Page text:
NLRB Memo 'Unlikes' Social Media Policies
In a warning to employers, the National Labor Relations Board has “unliked” certain social media policies that restrict an employee’s right to speak critically of the employer online, unless the policies were set in collective bargaining.
In a recently released advice memo [PDF], the agency says social media policies are work rules that provide a basis for discipline, and as such must be the subject of bargaining unless a union waives that right.
The memo was written by the NLRB’s Office of General Counsel and was obtained through a Freedom of Information Act request by Law360. It involves the Giant Food company and its three unions.
“The memo also reemphasized prior GC social media pronouncements to find that certain provisions of Giant Food's policy—commonly found within employee handbooks—infringed on its employees' National Labor Relations Act (NLRA) rights,” according to Joel Barras, labor and employment counsel at Reed Smith in Philadelphia, writing on the firm’s Employment Law Watch blog.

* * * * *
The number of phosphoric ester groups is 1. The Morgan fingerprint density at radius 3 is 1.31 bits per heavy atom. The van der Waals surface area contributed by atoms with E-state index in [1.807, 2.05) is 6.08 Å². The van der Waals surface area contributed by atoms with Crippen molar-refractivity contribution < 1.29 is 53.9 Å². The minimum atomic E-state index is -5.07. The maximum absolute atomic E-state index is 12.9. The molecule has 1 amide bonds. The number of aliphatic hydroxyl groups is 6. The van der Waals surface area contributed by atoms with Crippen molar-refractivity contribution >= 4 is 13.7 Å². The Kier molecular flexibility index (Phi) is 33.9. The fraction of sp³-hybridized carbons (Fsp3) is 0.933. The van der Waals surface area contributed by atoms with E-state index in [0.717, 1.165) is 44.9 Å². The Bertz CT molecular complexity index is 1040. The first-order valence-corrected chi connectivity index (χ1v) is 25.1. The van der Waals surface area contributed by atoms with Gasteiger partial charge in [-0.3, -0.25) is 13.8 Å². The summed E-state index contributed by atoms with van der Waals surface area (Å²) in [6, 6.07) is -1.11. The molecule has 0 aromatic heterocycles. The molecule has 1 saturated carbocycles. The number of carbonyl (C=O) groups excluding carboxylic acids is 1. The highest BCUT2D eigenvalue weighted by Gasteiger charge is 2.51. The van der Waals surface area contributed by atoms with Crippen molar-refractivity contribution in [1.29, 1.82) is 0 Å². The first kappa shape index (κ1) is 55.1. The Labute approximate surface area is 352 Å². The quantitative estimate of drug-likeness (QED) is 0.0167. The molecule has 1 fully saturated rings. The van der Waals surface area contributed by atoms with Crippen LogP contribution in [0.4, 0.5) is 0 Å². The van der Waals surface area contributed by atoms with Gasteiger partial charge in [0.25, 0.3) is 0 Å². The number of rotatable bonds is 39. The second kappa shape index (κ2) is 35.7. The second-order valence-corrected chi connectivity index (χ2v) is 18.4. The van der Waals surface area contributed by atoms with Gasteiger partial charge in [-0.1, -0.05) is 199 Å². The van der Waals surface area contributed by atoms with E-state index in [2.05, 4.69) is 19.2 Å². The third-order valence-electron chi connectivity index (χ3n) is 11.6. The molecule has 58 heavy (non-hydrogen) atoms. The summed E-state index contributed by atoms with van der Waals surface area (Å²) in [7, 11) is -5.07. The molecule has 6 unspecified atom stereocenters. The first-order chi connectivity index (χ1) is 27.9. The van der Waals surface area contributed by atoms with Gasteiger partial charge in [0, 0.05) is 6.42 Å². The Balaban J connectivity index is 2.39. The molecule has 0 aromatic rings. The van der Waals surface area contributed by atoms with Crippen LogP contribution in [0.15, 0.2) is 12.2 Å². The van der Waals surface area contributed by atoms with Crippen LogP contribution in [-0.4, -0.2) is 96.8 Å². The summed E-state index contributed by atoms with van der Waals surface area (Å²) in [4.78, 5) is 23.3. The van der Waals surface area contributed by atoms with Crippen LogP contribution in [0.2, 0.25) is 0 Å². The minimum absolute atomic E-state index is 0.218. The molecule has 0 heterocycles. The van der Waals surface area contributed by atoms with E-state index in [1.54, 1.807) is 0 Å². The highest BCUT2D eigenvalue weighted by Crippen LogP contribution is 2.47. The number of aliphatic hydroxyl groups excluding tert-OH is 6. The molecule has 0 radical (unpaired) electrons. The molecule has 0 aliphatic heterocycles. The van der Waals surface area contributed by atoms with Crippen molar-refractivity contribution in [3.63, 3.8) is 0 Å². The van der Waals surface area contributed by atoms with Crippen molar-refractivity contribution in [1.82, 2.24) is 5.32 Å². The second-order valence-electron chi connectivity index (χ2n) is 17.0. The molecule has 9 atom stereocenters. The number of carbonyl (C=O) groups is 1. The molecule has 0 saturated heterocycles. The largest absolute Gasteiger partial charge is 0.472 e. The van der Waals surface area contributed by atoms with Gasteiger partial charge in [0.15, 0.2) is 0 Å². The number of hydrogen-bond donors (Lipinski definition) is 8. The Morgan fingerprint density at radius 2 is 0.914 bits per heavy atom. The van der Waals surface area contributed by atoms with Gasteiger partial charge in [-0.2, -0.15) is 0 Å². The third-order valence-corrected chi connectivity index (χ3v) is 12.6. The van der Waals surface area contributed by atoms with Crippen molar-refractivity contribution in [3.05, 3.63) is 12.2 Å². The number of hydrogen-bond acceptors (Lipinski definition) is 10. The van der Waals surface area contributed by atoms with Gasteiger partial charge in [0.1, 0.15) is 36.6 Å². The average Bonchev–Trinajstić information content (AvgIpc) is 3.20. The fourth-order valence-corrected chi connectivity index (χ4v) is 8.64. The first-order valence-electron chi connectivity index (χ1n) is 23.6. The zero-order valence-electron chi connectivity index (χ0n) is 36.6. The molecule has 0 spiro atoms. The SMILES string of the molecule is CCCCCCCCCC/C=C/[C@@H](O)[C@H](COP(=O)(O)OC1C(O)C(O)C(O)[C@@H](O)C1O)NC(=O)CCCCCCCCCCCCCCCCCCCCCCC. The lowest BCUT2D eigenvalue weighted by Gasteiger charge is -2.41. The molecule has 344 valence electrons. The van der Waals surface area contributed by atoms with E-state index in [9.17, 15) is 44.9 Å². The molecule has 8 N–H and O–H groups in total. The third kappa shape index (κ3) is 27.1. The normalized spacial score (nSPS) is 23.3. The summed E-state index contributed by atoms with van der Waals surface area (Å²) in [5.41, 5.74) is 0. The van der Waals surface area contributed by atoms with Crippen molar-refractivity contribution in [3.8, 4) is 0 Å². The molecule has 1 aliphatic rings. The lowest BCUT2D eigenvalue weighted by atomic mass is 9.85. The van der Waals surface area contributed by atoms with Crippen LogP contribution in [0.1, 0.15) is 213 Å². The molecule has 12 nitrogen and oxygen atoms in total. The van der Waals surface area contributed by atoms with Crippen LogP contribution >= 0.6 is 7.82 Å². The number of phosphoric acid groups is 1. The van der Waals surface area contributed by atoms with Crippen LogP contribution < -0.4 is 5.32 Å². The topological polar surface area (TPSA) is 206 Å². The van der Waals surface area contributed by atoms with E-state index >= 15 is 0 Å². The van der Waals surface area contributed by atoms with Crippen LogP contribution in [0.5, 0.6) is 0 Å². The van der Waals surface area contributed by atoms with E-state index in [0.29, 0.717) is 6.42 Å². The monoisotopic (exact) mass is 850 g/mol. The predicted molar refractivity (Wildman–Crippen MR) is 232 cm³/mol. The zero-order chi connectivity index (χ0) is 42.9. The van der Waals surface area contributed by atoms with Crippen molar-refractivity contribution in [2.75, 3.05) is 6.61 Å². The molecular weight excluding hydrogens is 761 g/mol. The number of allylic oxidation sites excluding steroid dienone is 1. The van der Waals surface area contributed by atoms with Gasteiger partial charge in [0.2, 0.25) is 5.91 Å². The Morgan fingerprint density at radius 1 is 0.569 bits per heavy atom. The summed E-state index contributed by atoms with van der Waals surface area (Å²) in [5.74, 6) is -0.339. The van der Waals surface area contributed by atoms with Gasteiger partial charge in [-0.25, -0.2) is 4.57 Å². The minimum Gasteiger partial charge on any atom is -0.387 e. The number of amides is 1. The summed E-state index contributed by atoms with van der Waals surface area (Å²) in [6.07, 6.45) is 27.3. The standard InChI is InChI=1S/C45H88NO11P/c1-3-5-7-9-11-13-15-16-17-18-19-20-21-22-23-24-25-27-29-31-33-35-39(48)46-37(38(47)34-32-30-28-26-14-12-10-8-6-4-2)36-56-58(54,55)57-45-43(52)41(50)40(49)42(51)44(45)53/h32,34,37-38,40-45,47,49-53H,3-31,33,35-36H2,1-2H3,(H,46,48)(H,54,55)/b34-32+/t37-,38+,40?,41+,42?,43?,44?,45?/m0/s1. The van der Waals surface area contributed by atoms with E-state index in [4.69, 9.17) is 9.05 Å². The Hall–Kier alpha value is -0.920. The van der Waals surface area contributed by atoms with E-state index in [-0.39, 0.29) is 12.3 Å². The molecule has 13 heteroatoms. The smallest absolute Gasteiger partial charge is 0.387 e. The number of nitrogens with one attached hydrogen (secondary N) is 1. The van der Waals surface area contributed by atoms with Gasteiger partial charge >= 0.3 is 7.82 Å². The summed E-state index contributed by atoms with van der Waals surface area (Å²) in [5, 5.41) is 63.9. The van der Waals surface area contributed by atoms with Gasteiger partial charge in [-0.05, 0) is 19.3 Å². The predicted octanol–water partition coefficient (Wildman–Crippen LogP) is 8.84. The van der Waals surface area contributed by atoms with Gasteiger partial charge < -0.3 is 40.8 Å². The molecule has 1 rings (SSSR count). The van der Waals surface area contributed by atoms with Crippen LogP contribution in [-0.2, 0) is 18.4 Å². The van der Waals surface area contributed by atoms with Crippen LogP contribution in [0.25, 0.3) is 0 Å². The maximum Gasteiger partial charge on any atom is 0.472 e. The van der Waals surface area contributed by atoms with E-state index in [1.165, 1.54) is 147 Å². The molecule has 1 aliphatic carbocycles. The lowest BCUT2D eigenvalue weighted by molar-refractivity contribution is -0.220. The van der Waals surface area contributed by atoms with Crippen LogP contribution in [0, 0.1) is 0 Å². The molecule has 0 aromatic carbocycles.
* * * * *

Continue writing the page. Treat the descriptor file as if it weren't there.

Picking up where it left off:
The employer’s policy, according to the memo, contained at least three guidelines that prohibited releasing confidential company information, using the company logo or other visual elements, or discrediting the company’s products. Another guideline told employees to speak up if someone was violating the guidelines or “misusing” a company website.
The Office of General Counsel found some of this language too vague and overreaching, because an employee could read it to prohibit sharing information on wages or work conditions.
The NLRA protects the rights of employees to speak and to act together to address work conditions. Since 2010, the NLRB has extended this protection to work-related conversations on social media like Facebook and Twitter, and the Office of General Counsel has issued complaints against employers who issue policies that overly restrict employees’ conversations on social media.
The Giant Food memo concludes that “portions of the employer’s social media policy violate [the NLRA] because they would reasonably be construed to chill” protected employee activity under the Act.
Meanwhile, the U.S. Senate is expected to vote next week to confirm President Barack Obama's two nominees to the NLRB. Nancy Schiffer, former associate general counsel to the AFL-CIO, and Kent Hirozawa, chief counsel to the NLRB’s chairman, were nominated last week as part of a compromise with Republicans on the confirmation process.
The two testified at a Senate hearing on Tuesday and vowed to be impartial members of the board.